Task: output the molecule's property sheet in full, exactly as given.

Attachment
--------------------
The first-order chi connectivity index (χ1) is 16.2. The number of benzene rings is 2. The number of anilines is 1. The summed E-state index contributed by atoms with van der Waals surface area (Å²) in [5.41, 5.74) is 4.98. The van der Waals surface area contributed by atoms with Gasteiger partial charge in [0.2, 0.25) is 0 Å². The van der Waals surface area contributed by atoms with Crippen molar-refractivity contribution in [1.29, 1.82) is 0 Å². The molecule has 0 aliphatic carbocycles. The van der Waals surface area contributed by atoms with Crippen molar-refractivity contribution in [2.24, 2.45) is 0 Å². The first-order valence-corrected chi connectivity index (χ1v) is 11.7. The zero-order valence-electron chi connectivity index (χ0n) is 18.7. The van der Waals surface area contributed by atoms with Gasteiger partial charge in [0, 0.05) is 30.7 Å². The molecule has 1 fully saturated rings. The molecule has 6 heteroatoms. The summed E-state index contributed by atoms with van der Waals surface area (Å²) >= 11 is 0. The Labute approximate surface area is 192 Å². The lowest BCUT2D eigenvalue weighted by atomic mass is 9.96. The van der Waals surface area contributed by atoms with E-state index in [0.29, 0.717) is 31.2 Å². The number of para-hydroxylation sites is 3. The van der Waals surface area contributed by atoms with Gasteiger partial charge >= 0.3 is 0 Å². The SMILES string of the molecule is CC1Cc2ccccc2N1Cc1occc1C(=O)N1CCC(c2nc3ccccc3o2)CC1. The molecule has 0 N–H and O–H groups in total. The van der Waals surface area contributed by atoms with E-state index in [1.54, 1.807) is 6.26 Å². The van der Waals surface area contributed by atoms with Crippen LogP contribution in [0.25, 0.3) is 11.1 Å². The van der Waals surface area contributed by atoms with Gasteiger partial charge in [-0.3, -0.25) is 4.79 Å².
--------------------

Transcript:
The first-order chi connectivity index (χ1) is 16.2. The number of benzene rings is 2. The number of anilines is 1. The summed E-state index contributed by atoms with van der Waals surface area (Å²) in [5.41, 5.74) is 4.98. The van der Waals surface area contributed by atoms with Gasteiger partial charge in [0.2, 0.25) is 0 Å². The van der Waals surface area contributed by atoms with Crippen molar-refractivity contribution in [1.29, 1.82) is 0 Å². The molecule has 0 aliphatic carbocycles. The van der Waals surface area contributed by atoms with Crippen molar-refractivity contribution in [2.24, 2.45) is 0 Å². The first-order valence-corrected chi connectivity index (χ1v) is 11.7. The zero-order valence-electron chi connectivity index (χ0n) is 18.7. The van der Waals surface area contributed by atoms with Gasteiger partial charge in [0, 0.05) is 30.7 Å². The molecule has 1 fully saturated rings. The molecule has 6 heteroatoms. The summed E-state index contributed by atoms with van der Waals surface area (Å²) >= 11 is 0. The Labute approximate surface area is 192 Å². The lowest BCUT2D eigenvalue weighted by atomic mass is 9.96. The van der Waals surface area contributed by atoms with E-state index in [0.29, 0.717) is 31.2 Å². The number of para-hydroxylation sites is 3. The van der Waals surface area contributed by atoms with Gasteiger partial charge >= 0.3 is 0 Å². The SMILES string of the molecule is CC1Cc2ccccc2N1Cc1occc1C(=O)N1CCC(c2nc3ccccc3o2)CC1. The molecule has 0 N–H and O–H groups in total. The van der Waals surface area contributed by atoms with E-state index in [1.54, 1.807) is 6.26 Å². The van der Waals surface area contributed by atoms with Crippen LogP contribution in [0.25, 0.3) is 11.1 Å². The van der Waals surface area contributed by atoms with Gasteiger partial charge in [-0.3, -0.25) is 4.79 Å².